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Publication numberUS6629265 B1
Publication typeGrant
Application numberUS 09/550,834
Publication dateSep 30, 2003
Filing dateApr 18, 2000
Priority dateApr 18, 2000
Fee statusPaid
Publication number09550834, 550834, US 6629265 B1, US 6629265B1, US-B1-6629265, US6629265 B1, US6629265B1
InventorsTimothy J. Williams
Original AssigneeCypress Semiconductor Corp.
Export CitationBiBTeX, EndNote, RefMan
External Links: USPTO, USPTO Assignment, Espacenet
Reset scheme for microcontrollers
US 6629265 B1
Abstract
An apparatus comprising a first circuit and a second circuit. The first circuit may be configured to precisely generate a reset when the apparatus is in a first operational mode. The second circuit may be configured to generate the reset when the apparatus is in a second operational mode.
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Claims(19)
What is claimed is:
1. An apparatus comprising:
a first circuit configured to precisely generate a reset when said apparatus is in a first operational mode; and
a second circuit configured to generate said reset when said apparatus is in a second operational mode, wherein said apparatus is configured to operate in (i) said first operational mode in response to a first enable signal and (ii) said second operation mode in response to a second enable signal, wherein only one of said first and second operational modes is active.
2. The apparatus according to claim 1, wherein said reset is generated in response to (i) a supply voltage and a first predetermined voltage level when said apparatus is in said first operational mode, and (ii) said supply voltage and a second predetermined voltage level when said apparatus is in said second operational mode.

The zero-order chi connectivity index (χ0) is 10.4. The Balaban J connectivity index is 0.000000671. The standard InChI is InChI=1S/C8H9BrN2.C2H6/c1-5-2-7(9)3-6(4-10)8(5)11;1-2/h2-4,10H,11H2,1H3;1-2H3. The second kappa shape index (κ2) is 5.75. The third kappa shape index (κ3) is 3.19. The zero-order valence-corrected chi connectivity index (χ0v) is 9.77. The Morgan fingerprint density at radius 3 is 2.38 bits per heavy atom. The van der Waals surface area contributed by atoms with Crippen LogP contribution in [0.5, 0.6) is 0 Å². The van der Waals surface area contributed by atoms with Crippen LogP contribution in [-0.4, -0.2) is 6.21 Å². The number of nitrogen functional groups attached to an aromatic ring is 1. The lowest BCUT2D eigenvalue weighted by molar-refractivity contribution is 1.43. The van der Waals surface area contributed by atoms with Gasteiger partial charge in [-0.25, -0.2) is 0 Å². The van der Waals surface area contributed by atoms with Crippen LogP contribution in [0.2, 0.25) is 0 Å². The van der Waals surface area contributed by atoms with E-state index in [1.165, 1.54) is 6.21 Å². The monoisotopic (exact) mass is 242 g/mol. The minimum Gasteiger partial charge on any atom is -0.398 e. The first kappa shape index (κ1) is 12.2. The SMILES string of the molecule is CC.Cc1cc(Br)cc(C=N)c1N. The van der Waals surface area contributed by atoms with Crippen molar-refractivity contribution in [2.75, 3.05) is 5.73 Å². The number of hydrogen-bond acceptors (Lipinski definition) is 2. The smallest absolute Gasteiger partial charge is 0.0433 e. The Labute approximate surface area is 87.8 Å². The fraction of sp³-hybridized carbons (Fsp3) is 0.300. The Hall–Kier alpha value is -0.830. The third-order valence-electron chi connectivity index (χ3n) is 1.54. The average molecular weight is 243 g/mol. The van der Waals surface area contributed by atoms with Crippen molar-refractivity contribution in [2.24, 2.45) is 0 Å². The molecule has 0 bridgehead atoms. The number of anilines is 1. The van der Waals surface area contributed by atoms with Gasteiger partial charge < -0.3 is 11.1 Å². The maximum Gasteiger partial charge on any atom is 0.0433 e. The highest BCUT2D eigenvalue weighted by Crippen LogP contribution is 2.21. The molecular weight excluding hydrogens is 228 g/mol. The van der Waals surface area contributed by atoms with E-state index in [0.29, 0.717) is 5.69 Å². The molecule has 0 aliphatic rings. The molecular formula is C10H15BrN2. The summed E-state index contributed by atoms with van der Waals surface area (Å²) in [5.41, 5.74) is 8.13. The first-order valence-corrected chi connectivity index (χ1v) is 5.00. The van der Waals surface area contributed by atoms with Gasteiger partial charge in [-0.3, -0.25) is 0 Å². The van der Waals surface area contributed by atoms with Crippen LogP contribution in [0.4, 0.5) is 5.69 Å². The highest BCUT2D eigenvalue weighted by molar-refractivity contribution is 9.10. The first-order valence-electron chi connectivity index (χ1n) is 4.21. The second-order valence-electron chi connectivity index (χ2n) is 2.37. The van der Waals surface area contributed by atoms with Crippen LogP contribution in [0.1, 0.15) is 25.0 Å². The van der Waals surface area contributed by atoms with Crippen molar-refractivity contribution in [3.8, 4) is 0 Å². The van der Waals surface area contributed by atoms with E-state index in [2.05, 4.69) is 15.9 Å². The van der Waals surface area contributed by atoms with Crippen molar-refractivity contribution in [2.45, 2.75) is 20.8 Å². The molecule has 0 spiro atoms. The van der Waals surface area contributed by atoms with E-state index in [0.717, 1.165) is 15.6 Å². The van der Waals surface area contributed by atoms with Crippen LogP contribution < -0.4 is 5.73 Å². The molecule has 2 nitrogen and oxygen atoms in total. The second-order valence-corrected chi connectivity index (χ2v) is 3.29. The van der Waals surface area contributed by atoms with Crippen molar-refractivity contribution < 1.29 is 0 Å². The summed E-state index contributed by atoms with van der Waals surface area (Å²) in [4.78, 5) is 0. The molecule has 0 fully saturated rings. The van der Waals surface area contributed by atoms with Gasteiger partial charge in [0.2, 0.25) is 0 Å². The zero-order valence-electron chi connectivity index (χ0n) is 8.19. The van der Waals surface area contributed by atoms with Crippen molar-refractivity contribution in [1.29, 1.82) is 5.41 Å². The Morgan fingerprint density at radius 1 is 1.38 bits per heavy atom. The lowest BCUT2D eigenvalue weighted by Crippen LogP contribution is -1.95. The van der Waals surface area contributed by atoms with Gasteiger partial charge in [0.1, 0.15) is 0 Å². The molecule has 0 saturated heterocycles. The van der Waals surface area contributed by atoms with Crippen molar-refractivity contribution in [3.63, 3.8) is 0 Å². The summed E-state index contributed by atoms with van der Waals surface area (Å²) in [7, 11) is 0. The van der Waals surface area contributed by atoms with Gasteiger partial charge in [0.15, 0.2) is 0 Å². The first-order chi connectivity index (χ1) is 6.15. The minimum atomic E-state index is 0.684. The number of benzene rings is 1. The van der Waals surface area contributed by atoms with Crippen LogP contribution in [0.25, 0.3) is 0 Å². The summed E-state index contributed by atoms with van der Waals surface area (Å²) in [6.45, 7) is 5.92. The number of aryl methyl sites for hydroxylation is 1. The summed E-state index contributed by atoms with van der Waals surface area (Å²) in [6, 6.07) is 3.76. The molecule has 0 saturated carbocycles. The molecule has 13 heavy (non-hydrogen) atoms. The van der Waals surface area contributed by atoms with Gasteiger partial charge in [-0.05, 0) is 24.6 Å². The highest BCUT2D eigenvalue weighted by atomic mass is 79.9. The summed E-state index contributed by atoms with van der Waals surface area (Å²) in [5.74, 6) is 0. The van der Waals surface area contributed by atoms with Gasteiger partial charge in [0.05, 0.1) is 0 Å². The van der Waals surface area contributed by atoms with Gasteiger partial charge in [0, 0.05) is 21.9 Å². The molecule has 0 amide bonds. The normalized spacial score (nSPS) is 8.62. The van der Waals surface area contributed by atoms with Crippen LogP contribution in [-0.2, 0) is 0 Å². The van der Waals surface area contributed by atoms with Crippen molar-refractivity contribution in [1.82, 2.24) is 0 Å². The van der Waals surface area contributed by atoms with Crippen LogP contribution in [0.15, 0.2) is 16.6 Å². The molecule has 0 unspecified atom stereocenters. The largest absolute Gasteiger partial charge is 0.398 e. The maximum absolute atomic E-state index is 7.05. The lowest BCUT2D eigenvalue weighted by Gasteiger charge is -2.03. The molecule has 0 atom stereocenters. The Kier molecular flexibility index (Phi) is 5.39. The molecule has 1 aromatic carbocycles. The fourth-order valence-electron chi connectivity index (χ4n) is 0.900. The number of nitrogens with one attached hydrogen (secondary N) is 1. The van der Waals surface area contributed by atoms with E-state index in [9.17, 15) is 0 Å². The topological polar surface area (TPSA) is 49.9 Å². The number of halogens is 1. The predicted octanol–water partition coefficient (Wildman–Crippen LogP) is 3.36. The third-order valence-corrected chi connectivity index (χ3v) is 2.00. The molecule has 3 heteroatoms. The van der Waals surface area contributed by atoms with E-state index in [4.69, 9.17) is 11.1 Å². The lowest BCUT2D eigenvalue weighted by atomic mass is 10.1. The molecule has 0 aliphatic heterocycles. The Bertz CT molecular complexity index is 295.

3. The apparatus according to claim 1, wherein said first operational mode is an active mode.
4. The apparatus according to claim 2, wherein said first predetermined voltage level comprises an active mode trip voltage level for a microcontroller.
5. The apparatus according to claim 2, wherein said second predetermined voltage comprises a suspend mode trip voltage level for a microcontroller.
6. The apparatus according to claim 1, wherein said second operational mode is a suspend mode.
7. The apparatus according to claim 1, wherein said reset is generated by either said first circuit or said second circuit.
8. The apparatus according to claim 1, wherein said second circuit comprises a low-power reset circuit configured to consume less power than said first circuit.
9. The apparatus according to claim 1, wherein said first and second circuits present a high impedance signal when not generating said reset.
10. The apparatus according to claim 1, wherein said apparatus further comprises:
a third circuit configured to generate said reset in response to outputs of said first and second circuits.
11. The apparatus according to claim 10, wherein said third circuit comprises an OR gate.
12. The apparatus according to claim 10, further comprising a fourth circuit configured to generate said reset in response to an external control signal.
13. The apparatus according to claim 10, wherein said third circuit comprises a plurality of third circuits each configured to generate said reset.
14. The apparatus according to claim 1, wherein said first circuit comprises a plurality of first circuits each configured to generate said reset.
15. The apparatus according to claim 1, wherein said second circuit comprises a plurality of second circuits each configured to generate said reset.